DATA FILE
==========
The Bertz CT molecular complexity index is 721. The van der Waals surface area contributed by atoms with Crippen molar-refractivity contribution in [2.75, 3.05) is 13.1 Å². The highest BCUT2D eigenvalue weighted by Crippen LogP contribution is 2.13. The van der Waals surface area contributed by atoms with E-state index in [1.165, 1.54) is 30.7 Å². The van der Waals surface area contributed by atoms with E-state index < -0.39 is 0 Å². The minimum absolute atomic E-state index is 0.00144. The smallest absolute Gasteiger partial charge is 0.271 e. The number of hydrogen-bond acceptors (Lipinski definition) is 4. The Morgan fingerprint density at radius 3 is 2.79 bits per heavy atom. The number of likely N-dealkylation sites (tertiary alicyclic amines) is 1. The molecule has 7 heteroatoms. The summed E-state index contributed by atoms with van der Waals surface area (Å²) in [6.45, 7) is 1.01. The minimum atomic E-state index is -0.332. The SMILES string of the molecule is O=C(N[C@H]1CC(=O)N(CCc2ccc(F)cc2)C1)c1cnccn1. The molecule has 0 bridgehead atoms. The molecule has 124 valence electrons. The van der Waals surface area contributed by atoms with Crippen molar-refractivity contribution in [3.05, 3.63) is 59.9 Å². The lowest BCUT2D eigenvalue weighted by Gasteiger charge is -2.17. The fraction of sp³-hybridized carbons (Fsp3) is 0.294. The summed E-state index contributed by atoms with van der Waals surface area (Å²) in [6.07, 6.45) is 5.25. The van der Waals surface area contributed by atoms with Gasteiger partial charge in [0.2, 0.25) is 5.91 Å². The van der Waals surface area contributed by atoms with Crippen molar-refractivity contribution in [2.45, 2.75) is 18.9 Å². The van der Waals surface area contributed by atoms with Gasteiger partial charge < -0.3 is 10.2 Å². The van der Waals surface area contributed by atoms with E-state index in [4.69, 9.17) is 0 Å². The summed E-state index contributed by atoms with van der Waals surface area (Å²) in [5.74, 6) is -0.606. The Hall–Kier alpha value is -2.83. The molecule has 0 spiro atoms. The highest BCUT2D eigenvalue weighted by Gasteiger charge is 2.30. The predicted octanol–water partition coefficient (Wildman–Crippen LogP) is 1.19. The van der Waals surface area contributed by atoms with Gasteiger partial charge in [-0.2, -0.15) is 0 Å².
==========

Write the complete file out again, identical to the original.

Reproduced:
The Bertz CT molecular complexity index is 721. The van der Waals surface area contributed by atoms with Crippen molar-refractivity contribution in [2.75, 3.05) is 13.1 Å². The highest BCUT2D eigenvalue weighted by Crippen LogP contribution is 2.13. The van der Waals surface area contributed by atoms with E-state index in [1.165, 1.54) is 30.7 Å². The van der Waals surface area contributed by atoms with E-state index < -0.39 is 0 Å². The minimum absolute atomic E-state index is 0.00144. The smallest absolute Gasteiger partial charge is 0.271 e. The number of hydrogen-bond acceptors (Lipinski definition) is 4. The Morgan fingerprint density at radius 3 is 2.79 bits per heavy atom. The number of likely N-dealkylation sites (tertiary alicyclic amines) is 1. The molecule has 7 heteroatoms. The summed E-state index contributed by atoms with van der Waals surface area (Å²) in [6.45, 7) is 1.01. The minimum atomic E-state index is -0.332. The SMILES string of the molecule is O=C(N[C@H]1CC(=O)N(CCc2ccc(F)cc2)C1)c1cnccn1. The molecule has 0 bridgehead atoms. The molecule has 124 valence electrons. The van der Waals surface area contributed by atoms with Crippen molar-refractivity contribution in [3.05, 3.63) is 59.9 Å². The lowest BCUT2D eigenvalue weighted by Gasteiger charge is -2.17. The fraction of sp³-hybridized carbons (Fsp3) is 0.294. The summed E-state index contributed by atoms with van der Waals surface area (Å²) in [6.07, 6.45) is 5.25. The van der Waals surface area contributed by atoms with Gasteiger partial charge in [0.2, 0.25) is 5.91 Å². The van der Waals surface area contributed by atoms with Crippen molar-refractivity contribution in [2.45, 2.75) is 18.9 Å². The van der Waals surface area contributed by atoms with Gasteiger partial charge < -0.3 is 10.2 Å². The van der Waals surface area contributed by atoms with E-state index in [4.69, 9.17) is 0 Å². The summed E-state index contributed by atoms with van der Waals surface area (Å²) in [5.74, 6) is -0.606. The Hall–Kier alpha value is -2.83. The molecule has 0 spiro atoms. The highest BCUT2D eigenvalue weighted by Gasteiger charge is 2.30. The predicted octanol–water partition coefficient (Wildman–Crippen LogP) is 1.19. The van der Waals surface area contributed by atoms with Gasteiger partial charge in [-0.2, -0.15) is 0 Å².